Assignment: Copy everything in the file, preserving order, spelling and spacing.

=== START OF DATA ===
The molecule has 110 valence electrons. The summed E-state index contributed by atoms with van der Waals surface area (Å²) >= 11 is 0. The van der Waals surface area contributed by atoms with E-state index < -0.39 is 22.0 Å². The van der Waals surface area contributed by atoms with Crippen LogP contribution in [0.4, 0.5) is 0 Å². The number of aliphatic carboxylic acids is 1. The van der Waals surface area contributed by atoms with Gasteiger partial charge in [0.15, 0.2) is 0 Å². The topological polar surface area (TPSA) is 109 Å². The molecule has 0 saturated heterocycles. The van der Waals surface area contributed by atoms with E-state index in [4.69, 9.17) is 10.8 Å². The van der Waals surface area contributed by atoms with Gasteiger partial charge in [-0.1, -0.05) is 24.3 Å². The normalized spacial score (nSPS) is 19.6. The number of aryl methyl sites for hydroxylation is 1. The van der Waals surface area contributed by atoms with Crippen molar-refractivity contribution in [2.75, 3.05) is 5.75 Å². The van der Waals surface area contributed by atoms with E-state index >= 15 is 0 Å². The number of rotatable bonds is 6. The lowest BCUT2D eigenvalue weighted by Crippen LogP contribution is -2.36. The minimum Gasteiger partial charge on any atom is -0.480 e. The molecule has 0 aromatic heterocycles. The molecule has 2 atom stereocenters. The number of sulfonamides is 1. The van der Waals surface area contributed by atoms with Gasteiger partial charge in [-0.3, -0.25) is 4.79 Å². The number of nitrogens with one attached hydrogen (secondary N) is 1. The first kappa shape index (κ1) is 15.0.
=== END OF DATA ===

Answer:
The molecule has 110 valence electrons. The summed E-state index contributed by atoms with van der Waals surface area (Å²) >= 11 is 0. The van der Waals surface area contributed by atoms with E-state index < -0.39 is 22.0 Å². The van der Waals surface area contributed by atoms with Crippen LogP contribution in [0.4, 0.5) is 0 Å². The number of aliphatic carboxylic acids is 1. The van der Waals surface area contributed by atoms with Gasteiger partial charge in [0.15, 0.2) is 0 Å². The topological polar surface area (TPSA) is 109 Å². The molecule has 0 saturated heterocycles. The van der Waals surface area contributed by atoms with E-state index in [4.69, 9.17) is 10.8 Å². The van der Waals surface area contributed by atoms with Gasteiger partial charge in [-0.1, -0.05) is 24.3 Å². The normalized spacial score (nSPS) is 19.6. The number of aryl methyl sites for hydroxylation is 1. The van der Waals surface area contributed by atoms with Crippen molar-refractivity contribution in [2.75, 3.05) is 5.75 Å². The van der Waals surface area contributed by atoms with E-state index >= 15 is 0 Å². The number of rotatable bonds is 6. The lowest BCUT2D eigenvalue weighted by Crippen LogP contribution is -2.36. The minimum Gasteiger partial charge on any atom is -0.480 e. The molecule has 0 aromatic heterocycles. The molecule has 2 atom stereocenters. The number of sulfonamides is 1. The van der Waals surface area contributed by atoms with Gasteiger partial charge in [-0.3, -0.25) is 4.79 Å². The number of nitrogens with one attached hydrogen (secondary N) is 1. The first kappa shape index (κ1) is 15.0.